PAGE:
"Unacceptable!" Barack Obama thundered.
"Unacceptable!" Nicolas Sarkozy thundered.
But in the midst of all this verbal rumbling, a thunder of fire continued to rain down on the terrorized Libyan people.
And, either paralyzed by past compromising, or wary, as usual, of giving rise to unending accusations of arrogance and meddling, or proving true, again, what I once called the Léon Blum theorem, whereby the strongest democracies, whatever their good intentions, find themselves paradoxically helpless when confronting extreme barbarism, the great powers are taking no action. They are content to stick to sanctions which certainly have their symbolic value but no longer intimidate a Qadaffi who, from now on, has nothing to lose. And here we are again, faced with the same stark prospect of carnage that prevailed in Berlin in 1953, in Hungary in 1956, in Sarajevo in 1992, and in Darfur in 2006 and 2007. As a French Minister of Foreign Affairs once said, "Of course, we shall do nothing."
So, does this mean that the Libyan tragedy as well can only play out, inexorably, to the end of its disastrous logic?
And are we condemned to sit idly by while the butcher of Tripoli (one and the same man who, as Monsieur Ollier, French Deputy Minister of Parliamentary Relations, informed us a short while ago, had turned his back on terrorism and passed his studious evenings reading Montesquieu) drowns his people in rivers of blood, as he has promised?
Nothing is less certain.
First of all because, as I write, on this 28th of February, nothing says that this valiant people, admirable in their determination and dignity, will not shortly and single-handedly rid themselves of a tyrant who has amply demonstrated himself to be as pathetic as he is raving mad, as grotesque as he is monstrous, and who has never possessed any strength beyond the acquiesced weakness of his subjects.
But it is also less than certain because, in one respect at least, the world has radically changed--that being that revolutions have already triumphed, or are beginning to triumph, in other countries of the Arab world, ones that--and it's obviously no accident--lie at the very borders of a rebellious and suffering Libya.
Just a few weeks ago, Mubarak and Ben Ali would have prayed for the "Guide" to regain the upper hand and put things right.
A few weeks ago, the holy alliance of dictators would have come into play and, between the mollifying resolutions of the Arab League and the always handy and thunderous denunciations of "American imperialism", would have discreetly assisted their colleague Qadaffi in making his unruly people toe the line again.
Today, things are no longer the same, and it is no longer absurd to imagine Tunisia and, especially, Egypt expressing exactly the opposite reaction, in wishing for the victory of the rebels; helping the liberated part of the country to establish embryonic political structures, without which it will, sooner or later, fall back into servitude; perhaps even showing active solidarity by helping the Libyan people, who have already done so much and paid so dearly, to finish getting rid of a criminal against humanity who has ruled, in Tripoli, for the past forty years.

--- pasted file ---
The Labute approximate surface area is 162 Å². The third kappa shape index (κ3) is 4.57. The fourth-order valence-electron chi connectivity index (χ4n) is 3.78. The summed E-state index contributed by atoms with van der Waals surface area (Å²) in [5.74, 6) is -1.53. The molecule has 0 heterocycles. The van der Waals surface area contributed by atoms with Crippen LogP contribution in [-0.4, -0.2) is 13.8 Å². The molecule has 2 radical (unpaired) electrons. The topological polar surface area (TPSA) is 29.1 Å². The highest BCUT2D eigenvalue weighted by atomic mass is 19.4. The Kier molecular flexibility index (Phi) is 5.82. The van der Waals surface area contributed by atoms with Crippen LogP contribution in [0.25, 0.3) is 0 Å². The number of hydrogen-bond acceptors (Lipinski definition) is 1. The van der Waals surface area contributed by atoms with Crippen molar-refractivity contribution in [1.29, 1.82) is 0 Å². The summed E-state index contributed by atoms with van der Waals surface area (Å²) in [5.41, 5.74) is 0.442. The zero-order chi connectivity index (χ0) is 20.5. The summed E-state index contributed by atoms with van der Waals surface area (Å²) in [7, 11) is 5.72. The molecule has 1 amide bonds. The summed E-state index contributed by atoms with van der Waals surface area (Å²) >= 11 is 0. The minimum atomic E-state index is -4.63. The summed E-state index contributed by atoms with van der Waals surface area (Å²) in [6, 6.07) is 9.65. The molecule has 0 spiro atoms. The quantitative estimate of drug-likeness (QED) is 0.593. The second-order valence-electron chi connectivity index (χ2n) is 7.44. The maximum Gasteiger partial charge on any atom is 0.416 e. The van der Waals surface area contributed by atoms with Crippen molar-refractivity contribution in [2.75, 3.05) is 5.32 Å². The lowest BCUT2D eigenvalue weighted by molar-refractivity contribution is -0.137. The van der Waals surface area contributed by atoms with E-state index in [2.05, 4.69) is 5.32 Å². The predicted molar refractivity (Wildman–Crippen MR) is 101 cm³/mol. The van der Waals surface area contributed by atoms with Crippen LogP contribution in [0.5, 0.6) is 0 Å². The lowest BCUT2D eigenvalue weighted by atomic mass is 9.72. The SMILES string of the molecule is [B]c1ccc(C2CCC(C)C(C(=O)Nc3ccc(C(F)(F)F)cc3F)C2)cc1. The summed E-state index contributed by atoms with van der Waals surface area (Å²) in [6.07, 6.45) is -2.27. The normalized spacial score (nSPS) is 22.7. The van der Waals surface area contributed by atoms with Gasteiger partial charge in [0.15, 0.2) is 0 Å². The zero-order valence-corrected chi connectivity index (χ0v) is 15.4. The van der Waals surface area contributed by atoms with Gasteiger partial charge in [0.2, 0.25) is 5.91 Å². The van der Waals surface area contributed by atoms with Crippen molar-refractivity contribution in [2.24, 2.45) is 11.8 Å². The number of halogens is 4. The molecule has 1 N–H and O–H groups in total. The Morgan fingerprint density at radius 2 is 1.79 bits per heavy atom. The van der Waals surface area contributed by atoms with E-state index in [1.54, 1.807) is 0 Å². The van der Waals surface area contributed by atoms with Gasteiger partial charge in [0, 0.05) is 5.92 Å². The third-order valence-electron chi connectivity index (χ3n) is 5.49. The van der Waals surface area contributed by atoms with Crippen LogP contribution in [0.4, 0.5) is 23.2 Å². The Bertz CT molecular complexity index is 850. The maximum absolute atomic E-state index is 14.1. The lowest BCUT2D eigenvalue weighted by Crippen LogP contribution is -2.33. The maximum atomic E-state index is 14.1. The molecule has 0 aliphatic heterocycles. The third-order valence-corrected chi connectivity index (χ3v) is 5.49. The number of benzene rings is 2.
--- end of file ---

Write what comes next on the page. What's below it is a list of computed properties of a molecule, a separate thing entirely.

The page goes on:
The Egyptian army is the most powerful of the Arab Middle East.
Thanks to the flow of aid that, for decades, has come first from the former Soviet Union and then from the United States, it is over-equipped.
Long ago, in the name of a pan-Arabism that really was in no way democratically inspired, it did not hesitate to export the principles of Nasserism to Yemen, quite successfully, and at the point of a bayonet.
Well, it would merely have to bare its teeth to make the army rabble loyal to Qadhafi, his last handful of killers and mercenaries, scatter without even demanding back pay, leaving him no other choice but the last bunker--or The Hague.
It would be in the interest of the Egyptians and Tunisians, who would have nothing to gain from seeing chaos take up residence at their frontiers, threatening to destabilize their fragile and wobbly republics.
It would be in the logic of uprisings that, like this "great French revolution" the precedent of which I incessantly heard invoked in Cairo, would produce their "soldiers of the Year II", coming to share with others their newly-won values.
Such a gesture of active solidarity, this image of an Arab army, flying, under popular pressure, to the aid of a brother people and thus blowing a bit further the good wind of liberty, would at the same time constitute a significant step forward in the consciousness of the world, for it would be the first time the much-touted democratic "right to interfere" would be exercised by a non-European people, thus finally fulfilling the universality that is naturally, and by purpose, its own.
And finally, and especially, it would end the nightmare of the hundreds of thousands of men and women who, in one entire region of Libya, are living crouched in their cellars, for they know the dogs of war are outside, everywhere, and that they make their own law and have been given the right, if necessary, to exterminate them to the very last one.
In Tripoli, one can expect nothing from the United Nations. And I doubt the American announcement of having deployed forces "near Libya" this Monday afternoon will go beyond mere gesticulation. But one can expect everything from a new Arab world being born before our very eyes, whose liberation of Libya would be the shining victory.
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